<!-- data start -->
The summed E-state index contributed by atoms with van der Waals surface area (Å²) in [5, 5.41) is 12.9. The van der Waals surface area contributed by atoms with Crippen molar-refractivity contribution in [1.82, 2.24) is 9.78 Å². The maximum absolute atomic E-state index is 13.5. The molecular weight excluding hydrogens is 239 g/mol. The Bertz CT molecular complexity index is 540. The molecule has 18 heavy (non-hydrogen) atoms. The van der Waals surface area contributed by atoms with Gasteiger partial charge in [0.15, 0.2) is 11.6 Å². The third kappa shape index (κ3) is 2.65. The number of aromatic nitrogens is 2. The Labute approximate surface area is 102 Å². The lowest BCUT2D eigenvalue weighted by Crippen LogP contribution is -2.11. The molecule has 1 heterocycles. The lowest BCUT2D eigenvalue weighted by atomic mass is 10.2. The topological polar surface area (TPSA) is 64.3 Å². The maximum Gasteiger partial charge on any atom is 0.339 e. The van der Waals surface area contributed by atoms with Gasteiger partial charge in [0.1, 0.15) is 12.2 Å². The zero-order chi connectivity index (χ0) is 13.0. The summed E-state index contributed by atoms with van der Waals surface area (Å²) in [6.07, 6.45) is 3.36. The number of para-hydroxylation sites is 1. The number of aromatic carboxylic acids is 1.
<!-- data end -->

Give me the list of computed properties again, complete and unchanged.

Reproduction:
The summed E-state index contributed by atoms with van der Waals surface area (Å²) in [5, 5.41) is 12.9. The van der Waals surface area contributed by atoms with Crippen molar-refractivity contribution in [1.82, 2.24) is 9.78 Å². The maximum absolute atomic E-state index is 13.5. The molecular weight excluding hydrogens is 239 g/mol. The Bertz CT molecular complexity index is 540. The molecule has 18 heavy (non-hydrogen) atoms. The van der Waals surface area contributed by atoms with Gasteiger partial charge in [0.15, 0.2) is 11.6 Å². The third kappa shape index (κ3) is 2.65. The number of aromatic nitrogens is 2. The Labute approximate surface area is 102 Å². The lowest BCUT2D eigenvalue weighted by Crippen LogP contribution is -2.11. The molecule has 1 heterocycles. The lowest BCUT2D eigenvalue weighted by atomic mass is 10.2. The topological polar surface area (TPSA) is 64.3 Å². The maximum Gasteiger partial charge on any atom is 0.339 e. The van der Waals surface area contributed by atoms with Gasteiger partial charge in [0.1, 0.15) is 12.2 Å². The zero-order chi connectivity index (χ0) is 13.0. The summed E-state index contributed by atoms with van der Waals surface area (Å²) in [6.07, 6.45) is 3.36. The number of para-hydroxylation sites is 1. The number of aromatic carboxylic acids is 1.